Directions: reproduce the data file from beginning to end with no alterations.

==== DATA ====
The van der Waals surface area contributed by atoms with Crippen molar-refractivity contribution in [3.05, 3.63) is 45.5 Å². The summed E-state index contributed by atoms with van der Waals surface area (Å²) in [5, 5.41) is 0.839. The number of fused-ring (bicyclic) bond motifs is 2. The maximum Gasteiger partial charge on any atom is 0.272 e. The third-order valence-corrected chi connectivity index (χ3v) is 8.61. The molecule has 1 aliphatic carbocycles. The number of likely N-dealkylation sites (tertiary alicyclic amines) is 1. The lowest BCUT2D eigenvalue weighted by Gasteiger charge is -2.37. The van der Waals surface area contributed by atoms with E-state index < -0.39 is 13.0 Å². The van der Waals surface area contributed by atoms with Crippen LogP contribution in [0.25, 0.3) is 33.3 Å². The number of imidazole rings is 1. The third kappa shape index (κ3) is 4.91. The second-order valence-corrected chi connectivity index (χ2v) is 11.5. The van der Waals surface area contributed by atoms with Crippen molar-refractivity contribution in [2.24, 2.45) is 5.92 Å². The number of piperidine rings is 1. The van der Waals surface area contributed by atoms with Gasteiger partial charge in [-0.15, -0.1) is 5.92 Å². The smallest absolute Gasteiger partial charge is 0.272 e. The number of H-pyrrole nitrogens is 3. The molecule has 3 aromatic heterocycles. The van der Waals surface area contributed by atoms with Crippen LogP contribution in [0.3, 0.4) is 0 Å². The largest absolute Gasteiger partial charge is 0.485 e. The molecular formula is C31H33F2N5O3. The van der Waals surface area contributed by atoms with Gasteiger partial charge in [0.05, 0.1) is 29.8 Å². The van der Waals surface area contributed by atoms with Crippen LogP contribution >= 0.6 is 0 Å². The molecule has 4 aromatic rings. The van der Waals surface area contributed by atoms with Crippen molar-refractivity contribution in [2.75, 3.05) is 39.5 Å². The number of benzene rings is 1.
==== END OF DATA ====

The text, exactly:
The van der Waals surface area contributed by atoms with Crippen molar-refractivity contribution in [3.05, 3.63) is 45.5 Å². The summed E-state index contributed by atoms with van der Waals surface area (Å²) in [5, 5.41) is 0.839. The number of fused-ring (bicyclic) bond motifs is 2. The maximum Gasteiger partial charge on any atom is 0.272 e. The third-order valence-corrected chi connectivity index (χ3v) is 8.61. The molecule has 1 aliphatic carbocycles. The number of likely N-dealkylation sites (tertiary alicyclic amines) is 1. The lowest BCUT2D eigenvalue weighted by Gasteiger charge is -2.37. The van der Waals surface area contributed by atoms with E-state index < -0.39 is 13.0 Å². The van der Waals surface area contributed by atoms with Crippen LogP contribution in [0.25, 0.3) is 33.3 Å². The number of imidazole rings is 1. The third kappa shape index (κ3) is 4.91. The second-order valence-corrected chi connectivity index (χ2v) is 11.5. The van der Waals surface area contributed by atoms with Crippen molar-refractivity contribution in [2.24, 2.45) is 5.92 Å². The number of piperidine rings is 1. The van der Waals surface area contributed by atoms with Gasteiger partial charge in [-0.15, -0.1) is 5.92 Å². The smallest absolute Gasteiger partial charge is 0.272 e. The number of H-pyrrole nitrogens is 3. The molecule has 3 aromatic heterocycles. The van der Waals surface area contributed by atoms with Crippen LogP contribution in [0.3, 0.4) is 0 Å². The largest absolute Gasteiger partial charge is 0.485 e. The molecular formula is C31H33F2N5O3. The van der Waals surface area contributed by atoms with Gasteiger partial charge in [0.05, 0.1) is 29.8 Å². The van der Waals surface area contributed by atoms with Crippen LogP contribution >= 0.6 is 0 Å². The molecule has 4 aromatic rings. The van der Waals surface area contributed by atoms with Crippen molar-refractivity contribution in [2.75, 3.05) is 39.5 Å². The number of benzene rings is 1.